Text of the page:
Could it be that they merely round to 2000-gallon units? If you consistently used 1300 gallons/month, would it be possible that they might charge you for 2000 gallons the first month (total cumulative use 1300 gallons), 2000 gallons the second month (total cumulative use 2600 gallons), and zero gallons the third month (total cumulative use 3900 gallons)?

Although my usage is not low enough for it to happen, that's how my city would do it (except rounded to 1 CCF increments).

bacchi

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Re: Water Usage: How to lower it?
« Reply #28 on: July 03, 2014, 01:57:08 PM »
Interesting. Do you think this is a better option than getting a low flow shower head? Then again, I could just use the faucet handle and turn the water on and off that way.

I have both a low flow shower head and the cut-off valve. My shower has hot and cold handles and getting the right temperature is a hassle, so the cut-off valve is far easier.

karaishere

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Re: Water Usage: How to lower it?
« Reply #29 on: July 05, 2014, 11:28:12 AM »
So...
I've been saving the water collected when running the bath faucet (to get warm shower water) in two small (clean) trash cans (better than buying a new bucket, right?) and using them to flush the toilet. It's working pretty well so far. I've also learned that it takes a lot less time to warm the water up than previously thought. I've also been trying to let the yellow mellow and it's kinda working. Sometimes I forget that I'm trying to flush less, but I do find that keeping the lid closed lowers the ick factor. I have only done one load of laundry so far this week which was a full washer load of 2 weeks worth of dirty workout clothes. Tomorrow, will be laundry day for everything else and I'll report back on how many loads I do. I'm aiming for two, one sheets/whites combined and one colored clothes/towels combined.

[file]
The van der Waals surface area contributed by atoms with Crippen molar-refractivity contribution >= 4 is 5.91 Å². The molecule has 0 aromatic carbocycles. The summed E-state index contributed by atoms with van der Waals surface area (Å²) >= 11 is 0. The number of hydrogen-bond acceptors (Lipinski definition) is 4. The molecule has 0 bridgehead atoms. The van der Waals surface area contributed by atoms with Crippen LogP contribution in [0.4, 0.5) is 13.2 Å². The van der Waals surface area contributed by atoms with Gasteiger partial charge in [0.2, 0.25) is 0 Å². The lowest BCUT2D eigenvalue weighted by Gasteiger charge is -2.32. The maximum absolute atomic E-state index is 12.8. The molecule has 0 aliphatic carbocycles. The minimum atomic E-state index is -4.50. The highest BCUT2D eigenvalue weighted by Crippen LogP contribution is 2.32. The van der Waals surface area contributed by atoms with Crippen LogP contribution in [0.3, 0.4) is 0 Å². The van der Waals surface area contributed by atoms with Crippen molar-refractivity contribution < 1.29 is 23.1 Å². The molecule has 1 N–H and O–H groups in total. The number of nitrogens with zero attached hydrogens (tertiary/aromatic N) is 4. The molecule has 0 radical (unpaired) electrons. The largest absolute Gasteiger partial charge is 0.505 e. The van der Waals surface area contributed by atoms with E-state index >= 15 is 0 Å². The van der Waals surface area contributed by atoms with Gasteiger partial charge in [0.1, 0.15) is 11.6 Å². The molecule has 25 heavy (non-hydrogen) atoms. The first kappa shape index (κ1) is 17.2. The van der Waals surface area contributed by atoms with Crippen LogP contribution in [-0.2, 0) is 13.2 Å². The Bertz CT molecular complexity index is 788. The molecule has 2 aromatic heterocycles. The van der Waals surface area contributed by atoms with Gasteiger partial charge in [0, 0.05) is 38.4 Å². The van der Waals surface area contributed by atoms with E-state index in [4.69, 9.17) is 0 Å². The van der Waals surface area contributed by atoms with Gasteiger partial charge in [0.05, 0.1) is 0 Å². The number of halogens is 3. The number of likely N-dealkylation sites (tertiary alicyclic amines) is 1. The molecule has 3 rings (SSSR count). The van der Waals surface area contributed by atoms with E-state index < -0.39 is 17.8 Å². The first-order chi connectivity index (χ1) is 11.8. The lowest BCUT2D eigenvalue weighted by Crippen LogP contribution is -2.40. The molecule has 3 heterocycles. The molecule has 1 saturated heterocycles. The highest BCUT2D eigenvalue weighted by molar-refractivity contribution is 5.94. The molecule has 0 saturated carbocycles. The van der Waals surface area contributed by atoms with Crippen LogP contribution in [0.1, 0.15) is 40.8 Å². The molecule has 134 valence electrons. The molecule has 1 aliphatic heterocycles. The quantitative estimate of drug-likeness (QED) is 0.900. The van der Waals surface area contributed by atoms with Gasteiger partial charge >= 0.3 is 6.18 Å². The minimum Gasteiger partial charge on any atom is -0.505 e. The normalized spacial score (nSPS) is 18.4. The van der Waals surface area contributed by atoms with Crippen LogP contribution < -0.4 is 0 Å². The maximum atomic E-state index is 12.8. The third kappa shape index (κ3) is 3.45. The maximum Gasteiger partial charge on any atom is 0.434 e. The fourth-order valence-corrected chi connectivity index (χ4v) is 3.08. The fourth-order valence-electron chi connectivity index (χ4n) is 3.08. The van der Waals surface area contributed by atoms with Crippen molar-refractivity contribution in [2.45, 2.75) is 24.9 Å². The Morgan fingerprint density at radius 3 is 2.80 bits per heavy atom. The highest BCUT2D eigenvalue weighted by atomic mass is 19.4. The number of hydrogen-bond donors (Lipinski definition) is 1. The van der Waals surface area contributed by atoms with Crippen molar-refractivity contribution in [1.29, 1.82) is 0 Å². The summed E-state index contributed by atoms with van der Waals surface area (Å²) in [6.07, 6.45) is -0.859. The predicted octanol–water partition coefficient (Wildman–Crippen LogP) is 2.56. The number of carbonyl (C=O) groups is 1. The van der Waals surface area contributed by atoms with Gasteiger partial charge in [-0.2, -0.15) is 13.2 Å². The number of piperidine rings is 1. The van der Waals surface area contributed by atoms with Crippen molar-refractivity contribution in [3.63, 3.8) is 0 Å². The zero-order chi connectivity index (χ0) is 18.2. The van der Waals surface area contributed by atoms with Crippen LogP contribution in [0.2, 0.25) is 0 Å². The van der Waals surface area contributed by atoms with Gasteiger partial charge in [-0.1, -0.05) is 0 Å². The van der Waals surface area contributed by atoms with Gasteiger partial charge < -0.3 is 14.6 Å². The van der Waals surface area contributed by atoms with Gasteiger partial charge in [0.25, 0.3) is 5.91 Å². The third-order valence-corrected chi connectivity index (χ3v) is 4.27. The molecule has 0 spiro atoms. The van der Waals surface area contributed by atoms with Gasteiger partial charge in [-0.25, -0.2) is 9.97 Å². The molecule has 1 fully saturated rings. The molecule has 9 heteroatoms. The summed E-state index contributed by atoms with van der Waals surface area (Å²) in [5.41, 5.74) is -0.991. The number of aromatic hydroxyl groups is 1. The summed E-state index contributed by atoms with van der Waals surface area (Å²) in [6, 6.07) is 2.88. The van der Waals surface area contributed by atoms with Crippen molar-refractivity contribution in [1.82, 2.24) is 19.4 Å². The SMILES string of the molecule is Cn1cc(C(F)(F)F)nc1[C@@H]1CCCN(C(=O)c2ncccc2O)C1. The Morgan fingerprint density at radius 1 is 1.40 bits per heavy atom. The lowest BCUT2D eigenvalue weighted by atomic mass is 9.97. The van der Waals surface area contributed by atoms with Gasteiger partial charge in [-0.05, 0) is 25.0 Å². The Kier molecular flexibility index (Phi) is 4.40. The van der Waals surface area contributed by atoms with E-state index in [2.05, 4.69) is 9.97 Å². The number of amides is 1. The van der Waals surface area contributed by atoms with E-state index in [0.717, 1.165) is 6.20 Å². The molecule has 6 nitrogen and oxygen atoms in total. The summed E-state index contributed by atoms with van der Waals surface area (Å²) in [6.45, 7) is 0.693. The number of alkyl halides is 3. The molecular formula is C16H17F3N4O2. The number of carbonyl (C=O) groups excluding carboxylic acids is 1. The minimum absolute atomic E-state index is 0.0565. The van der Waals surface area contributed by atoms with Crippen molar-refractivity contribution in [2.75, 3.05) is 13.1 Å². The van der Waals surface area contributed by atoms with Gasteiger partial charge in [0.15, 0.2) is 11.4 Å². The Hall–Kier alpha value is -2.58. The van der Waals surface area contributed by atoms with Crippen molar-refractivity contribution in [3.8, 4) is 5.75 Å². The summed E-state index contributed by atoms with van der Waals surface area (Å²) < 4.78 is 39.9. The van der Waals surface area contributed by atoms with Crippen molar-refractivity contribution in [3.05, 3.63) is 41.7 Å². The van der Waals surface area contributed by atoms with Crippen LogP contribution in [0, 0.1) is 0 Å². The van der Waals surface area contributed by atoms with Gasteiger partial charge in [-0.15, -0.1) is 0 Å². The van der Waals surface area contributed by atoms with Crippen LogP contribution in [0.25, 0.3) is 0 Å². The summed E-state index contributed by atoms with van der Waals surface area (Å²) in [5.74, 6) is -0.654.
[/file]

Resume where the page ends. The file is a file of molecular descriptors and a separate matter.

I have both a low flow shower head and the cut-off valve. My shower has hot and cold handles and getting the right temperature is a hassle, so the cut-off valve is far easier.
Gotcha. Our handle is an all-in-one, so it's easy to see where the right temp is. Thanks for the reply!

greaper007

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Re: Water Usage: How to lower it?
« Reply #30 on: July 05, 2014, 11:25:48 PM »
3000 isn't that bad, that's what I use for a family of four (though 2 people are under 5 and bathe together every other day).    I have all low flow toilets, 1.5 gpm shower heads (helps tremendously) a front loader and try to only wash dishes in the dishwasher.    My modern (made in the last 15 years) dishwasher only uses 4 gallons per cycle, try to wash a load of dishes by hand with a shot glass of water per dish.   I've also stopped watering my lawn, I don't really care if it turns brown.

What are your appliances like?    If they're ancient you can upgrade a few things that pay back quickly like low flow shower heads.    Otherwise, it doesn't really seem worth it to me to start spending lots of cash to upgrade or having to stare at urine filled toilets to save a couple hundred gallons more.    Just be mindful and only use what you need, sounds like you're doing a good job.